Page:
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I called Sony today to inquire about this "Black is brown/red" issue and the support guy had not heard if it and had to search to see if anybody ever called in about it.

He said one person called in and mentioned their blacks looked brown and it was fixed with a master pedestal adjustment.

So either Sony has their head in the sand or everybody with this problem needs to start calling Sony Professional and telling them about their experiences!

There are some folks over in a Panasonic camp that are really jumping on this bandwagon in this issue.

I would like to know for sure if it is global or only certain cameras before jumping in.
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Old June 28th, 2008, 07:58 PM   #210
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I would like to know for sure if it is global or only certain cameras before jumping in.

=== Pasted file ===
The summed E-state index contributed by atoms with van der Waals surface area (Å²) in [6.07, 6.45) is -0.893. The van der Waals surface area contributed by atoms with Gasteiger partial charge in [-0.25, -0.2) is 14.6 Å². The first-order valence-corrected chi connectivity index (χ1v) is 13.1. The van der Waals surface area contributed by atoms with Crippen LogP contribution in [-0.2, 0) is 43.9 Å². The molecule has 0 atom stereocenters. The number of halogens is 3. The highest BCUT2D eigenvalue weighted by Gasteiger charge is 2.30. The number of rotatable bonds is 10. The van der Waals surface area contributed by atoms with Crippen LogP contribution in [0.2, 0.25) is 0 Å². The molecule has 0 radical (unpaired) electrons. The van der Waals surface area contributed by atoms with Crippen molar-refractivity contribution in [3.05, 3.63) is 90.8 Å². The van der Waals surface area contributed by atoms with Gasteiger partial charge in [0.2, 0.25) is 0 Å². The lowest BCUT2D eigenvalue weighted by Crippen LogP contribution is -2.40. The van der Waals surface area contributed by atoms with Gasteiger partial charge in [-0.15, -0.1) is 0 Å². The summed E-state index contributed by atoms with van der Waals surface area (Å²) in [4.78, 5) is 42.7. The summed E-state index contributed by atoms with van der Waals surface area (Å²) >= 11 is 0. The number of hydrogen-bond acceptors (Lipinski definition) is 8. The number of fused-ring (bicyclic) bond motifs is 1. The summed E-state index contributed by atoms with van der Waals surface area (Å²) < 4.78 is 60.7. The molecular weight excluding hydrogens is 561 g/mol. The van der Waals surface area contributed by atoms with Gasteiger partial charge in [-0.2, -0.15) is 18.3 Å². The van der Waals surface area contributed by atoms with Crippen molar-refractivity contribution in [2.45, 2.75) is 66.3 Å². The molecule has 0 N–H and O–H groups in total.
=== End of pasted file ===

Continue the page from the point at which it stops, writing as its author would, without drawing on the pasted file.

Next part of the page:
I think I can safely say this is a global problem. If you've followed the discussion of this problem you'll also be aware that it's not unique to the EX1 either.
Aside from the IR problem we're also finding the EX1 can need additional ND filtering in full sunlight if you don't want to use faster shutter speeds and irrational f stops. For the moment all our EX1s have 486 filters. We're looking around for ND hot glass filters in 4"x4 5/6" for our matte boxes. Pancro seem to be about the only supplier of such filters.

Our current thinking is to avoid the use of the internal ND filters entirely and control light and IR through filters in a matte box. This will hopefully avoid the IR problem and the back focus problem. There's some cost involved but the money will be spent on kit that'll still be in service long after the EX1 is obsolete.